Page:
Date: March 2015
Case study – AA
In a case based in Birmingham, a Muslim primary school referred a child of 8 years old to PREVENT’s Channel programme – which systematically attempts to de-radicalise individuals at risk of being extremists – due to a concerning reflective homework piece, which referenced violence and guns. When the parents of the child were approached, the offer of assistance was declined as the parents did not believe that the child displayed a marker of extremism. The father said AA was interested in guns and fighting due to the Marvel cartoons he watches on television and this may have transcended to his reflective homework piece.
Channel is voluntary, and hence the parents decided to not consent to sending their son on the programme. AA’s father mentioned that the social services and a member of the local council visited the family home, trying to persuade the family to place AA on the Channel Programme. There were several attempts made to contact the family, and the father said, “I felt they were trying to force me”.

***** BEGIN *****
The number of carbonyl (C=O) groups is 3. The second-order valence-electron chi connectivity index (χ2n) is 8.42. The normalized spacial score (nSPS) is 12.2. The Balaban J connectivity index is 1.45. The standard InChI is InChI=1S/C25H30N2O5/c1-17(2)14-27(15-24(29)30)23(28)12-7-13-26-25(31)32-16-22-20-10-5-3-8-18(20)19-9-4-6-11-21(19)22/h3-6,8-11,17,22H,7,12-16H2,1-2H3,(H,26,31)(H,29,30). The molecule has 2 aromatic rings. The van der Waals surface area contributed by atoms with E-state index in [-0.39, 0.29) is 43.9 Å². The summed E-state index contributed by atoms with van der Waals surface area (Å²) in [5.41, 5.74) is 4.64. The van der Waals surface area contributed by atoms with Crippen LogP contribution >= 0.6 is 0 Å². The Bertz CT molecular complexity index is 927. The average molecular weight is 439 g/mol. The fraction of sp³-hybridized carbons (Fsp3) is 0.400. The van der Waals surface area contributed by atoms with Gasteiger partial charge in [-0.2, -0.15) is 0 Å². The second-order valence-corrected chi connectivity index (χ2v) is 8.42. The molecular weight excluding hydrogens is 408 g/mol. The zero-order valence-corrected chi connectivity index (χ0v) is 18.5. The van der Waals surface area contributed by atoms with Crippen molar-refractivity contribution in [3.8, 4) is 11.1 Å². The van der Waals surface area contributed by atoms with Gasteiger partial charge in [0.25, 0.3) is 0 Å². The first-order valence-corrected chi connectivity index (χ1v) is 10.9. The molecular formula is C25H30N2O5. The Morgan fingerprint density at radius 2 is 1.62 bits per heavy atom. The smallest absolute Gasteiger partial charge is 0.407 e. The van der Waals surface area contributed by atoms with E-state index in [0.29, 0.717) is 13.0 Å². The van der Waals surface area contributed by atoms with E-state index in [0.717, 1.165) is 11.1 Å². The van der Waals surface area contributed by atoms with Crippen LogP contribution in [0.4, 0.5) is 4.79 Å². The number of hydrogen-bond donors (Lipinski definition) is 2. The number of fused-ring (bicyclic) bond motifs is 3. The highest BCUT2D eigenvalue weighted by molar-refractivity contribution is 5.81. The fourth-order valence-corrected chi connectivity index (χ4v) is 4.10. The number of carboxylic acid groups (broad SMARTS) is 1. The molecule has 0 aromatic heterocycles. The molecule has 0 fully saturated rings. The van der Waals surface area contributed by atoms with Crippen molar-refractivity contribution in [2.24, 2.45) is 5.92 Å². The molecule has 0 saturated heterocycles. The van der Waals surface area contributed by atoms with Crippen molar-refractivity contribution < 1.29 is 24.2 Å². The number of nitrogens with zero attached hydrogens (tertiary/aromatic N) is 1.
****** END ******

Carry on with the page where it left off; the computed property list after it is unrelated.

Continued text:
This is just one case that illustrates how misunderstanding of extremism and radicalisation within the school led to a disproportional referral to PREVENT’s Channel, and have negatively impacted a family. This case occurred before 1 July 2015, when PREVENT did not obtain a legal status. The case demonstrates how those posed with the PREVENT duty were insistent on applying the policy, even without fully understanding the indicators for what constitutes radicalisation.